What is hospice?

Hospice is designed to give supportive care to people in the final phase of a terminal illness and focus on comfort and quality of life. This special type of care can help people live their life to the fullest in their final months. Hospice also provides support to families who help care for the patient.

The hospice team works with patients wherever they call home, making visits to nursing homes, private homes, assisted living facilities and group homes.

Who is eligible for hospice?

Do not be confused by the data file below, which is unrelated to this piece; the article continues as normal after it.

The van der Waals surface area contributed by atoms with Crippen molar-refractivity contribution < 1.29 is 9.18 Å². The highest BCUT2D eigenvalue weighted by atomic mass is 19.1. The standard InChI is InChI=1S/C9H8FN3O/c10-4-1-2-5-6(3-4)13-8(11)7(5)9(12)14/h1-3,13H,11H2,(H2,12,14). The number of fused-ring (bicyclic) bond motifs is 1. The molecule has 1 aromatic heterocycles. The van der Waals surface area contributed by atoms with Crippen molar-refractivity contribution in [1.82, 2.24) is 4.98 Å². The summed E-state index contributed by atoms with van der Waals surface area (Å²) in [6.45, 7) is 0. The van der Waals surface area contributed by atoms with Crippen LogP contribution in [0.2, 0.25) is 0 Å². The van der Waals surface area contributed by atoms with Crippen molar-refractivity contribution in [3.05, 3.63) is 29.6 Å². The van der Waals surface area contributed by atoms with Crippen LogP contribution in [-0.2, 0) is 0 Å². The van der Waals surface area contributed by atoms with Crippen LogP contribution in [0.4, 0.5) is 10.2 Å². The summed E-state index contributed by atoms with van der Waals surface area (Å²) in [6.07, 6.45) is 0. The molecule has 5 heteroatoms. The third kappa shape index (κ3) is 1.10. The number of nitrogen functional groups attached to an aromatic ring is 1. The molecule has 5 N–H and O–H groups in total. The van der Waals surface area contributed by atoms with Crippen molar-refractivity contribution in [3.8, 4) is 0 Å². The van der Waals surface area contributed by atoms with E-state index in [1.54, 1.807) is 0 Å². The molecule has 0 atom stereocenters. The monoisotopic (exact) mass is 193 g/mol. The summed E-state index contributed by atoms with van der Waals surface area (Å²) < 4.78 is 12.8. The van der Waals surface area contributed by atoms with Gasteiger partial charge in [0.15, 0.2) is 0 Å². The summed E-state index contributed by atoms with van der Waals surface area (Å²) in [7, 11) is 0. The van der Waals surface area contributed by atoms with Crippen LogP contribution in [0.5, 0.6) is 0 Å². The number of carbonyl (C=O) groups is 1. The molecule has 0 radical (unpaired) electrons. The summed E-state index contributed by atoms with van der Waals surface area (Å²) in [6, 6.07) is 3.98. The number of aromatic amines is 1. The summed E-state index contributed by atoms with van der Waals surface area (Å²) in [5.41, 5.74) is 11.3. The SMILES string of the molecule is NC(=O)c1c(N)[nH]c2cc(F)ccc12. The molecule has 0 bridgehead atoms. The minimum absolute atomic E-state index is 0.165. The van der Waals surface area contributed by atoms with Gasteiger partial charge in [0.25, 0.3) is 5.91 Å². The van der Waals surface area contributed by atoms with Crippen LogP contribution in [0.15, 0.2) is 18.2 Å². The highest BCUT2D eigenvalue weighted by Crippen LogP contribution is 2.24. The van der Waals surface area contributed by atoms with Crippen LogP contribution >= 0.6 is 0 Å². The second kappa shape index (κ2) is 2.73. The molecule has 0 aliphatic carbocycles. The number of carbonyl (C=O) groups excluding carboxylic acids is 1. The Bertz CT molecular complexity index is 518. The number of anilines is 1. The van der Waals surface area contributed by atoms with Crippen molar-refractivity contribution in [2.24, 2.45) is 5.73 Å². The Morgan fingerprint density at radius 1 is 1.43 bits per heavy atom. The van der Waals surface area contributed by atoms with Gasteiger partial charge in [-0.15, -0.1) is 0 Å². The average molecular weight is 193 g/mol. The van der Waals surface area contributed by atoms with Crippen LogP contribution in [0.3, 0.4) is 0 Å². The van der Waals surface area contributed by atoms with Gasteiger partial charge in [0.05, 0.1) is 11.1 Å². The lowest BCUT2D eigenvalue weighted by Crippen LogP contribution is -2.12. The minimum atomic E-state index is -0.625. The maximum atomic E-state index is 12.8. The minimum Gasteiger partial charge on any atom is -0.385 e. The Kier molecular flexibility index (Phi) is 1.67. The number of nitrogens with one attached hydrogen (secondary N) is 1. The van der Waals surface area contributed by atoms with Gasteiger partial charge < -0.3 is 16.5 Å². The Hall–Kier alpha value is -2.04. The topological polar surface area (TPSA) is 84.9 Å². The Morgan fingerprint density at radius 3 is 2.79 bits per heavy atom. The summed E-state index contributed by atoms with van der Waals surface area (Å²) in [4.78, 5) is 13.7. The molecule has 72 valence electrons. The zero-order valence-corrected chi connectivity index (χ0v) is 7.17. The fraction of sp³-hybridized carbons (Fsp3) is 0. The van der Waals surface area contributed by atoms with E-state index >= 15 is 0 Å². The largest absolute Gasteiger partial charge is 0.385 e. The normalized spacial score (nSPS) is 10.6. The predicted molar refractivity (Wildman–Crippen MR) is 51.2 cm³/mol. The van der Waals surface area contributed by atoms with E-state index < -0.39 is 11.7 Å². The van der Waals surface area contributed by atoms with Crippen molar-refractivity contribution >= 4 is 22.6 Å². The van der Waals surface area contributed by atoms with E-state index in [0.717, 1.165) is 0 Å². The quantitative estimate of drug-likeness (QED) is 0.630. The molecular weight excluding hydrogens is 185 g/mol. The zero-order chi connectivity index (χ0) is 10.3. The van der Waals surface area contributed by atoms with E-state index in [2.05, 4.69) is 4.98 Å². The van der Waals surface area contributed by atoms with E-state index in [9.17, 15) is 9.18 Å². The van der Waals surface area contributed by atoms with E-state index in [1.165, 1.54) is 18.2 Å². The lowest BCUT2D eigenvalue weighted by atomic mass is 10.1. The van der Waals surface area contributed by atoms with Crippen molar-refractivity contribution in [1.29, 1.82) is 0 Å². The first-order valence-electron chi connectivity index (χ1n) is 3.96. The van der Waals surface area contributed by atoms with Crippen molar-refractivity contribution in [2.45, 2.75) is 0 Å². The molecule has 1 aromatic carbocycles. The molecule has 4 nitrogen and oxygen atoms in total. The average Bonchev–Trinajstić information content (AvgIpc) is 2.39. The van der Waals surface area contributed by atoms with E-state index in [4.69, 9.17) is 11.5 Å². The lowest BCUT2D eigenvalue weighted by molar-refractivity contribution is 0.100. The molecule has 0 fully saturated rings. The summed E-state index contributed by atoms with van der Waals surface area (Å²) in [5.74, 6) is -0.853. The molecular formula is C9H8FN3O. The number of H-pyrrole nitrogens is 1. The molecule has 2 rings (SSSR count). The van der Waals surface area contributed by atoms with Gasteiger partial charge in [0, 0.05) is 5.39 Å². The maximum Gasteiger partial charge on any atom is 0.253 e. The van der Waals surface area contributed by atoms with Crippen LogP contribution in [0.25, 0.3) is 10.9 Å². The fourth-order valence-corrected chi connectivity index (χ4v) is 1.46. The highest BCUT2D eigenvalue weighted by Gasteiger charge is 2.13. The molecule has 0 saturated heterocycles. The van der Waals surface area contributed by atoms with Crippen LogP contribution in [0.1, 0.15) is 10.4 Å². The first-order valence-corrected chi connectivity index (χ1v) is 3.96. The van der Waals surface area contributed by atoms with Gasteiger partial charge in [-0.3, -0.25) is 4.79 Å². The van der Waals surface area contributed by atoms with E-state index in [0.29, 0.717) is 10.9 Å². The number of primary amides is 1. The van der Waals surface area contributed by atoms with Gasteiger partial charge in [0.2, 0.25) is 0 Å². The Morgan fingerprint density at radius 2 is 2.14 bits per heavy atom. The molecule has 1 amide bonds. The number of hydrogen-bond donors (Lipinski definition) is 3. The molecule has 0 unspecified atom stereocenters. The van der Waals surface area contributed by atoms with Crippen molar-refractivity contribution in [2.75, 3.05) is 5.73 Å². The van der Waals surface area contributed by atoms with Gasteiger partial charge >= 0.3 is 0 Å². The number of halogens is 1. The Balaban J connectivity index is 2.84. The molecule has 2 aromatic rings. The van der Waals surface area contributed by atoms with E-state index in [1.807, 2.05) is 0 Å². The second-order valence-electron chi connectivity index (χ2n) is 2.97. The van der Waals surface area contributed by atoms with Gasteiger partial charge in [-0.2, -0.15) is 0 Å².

Hospice is available to anyone who has a life expectancy of six months or less and has chosen comfort care, which treats symptoms as they arise, instead of curative care, which is focused on curing a disease. The prognosis is based on your physician’s judgment. This does not mean that a person can only receive hospice care for six months. Care is available for those who choose to receive it as their disease continues to progress.

provider holding patient hand

Hospice is available to patients of all ages with a variety of life-limiting illnesses, including:

  • Heart Disease
  • Lung Disease
  • Alzheimer’s Disease and other forms of dementia
  • Parkinson’s Disease
  • Cancer
  • Liver or kidney disease
  • Multiple chronic illnesses
  • Other conditions related to aging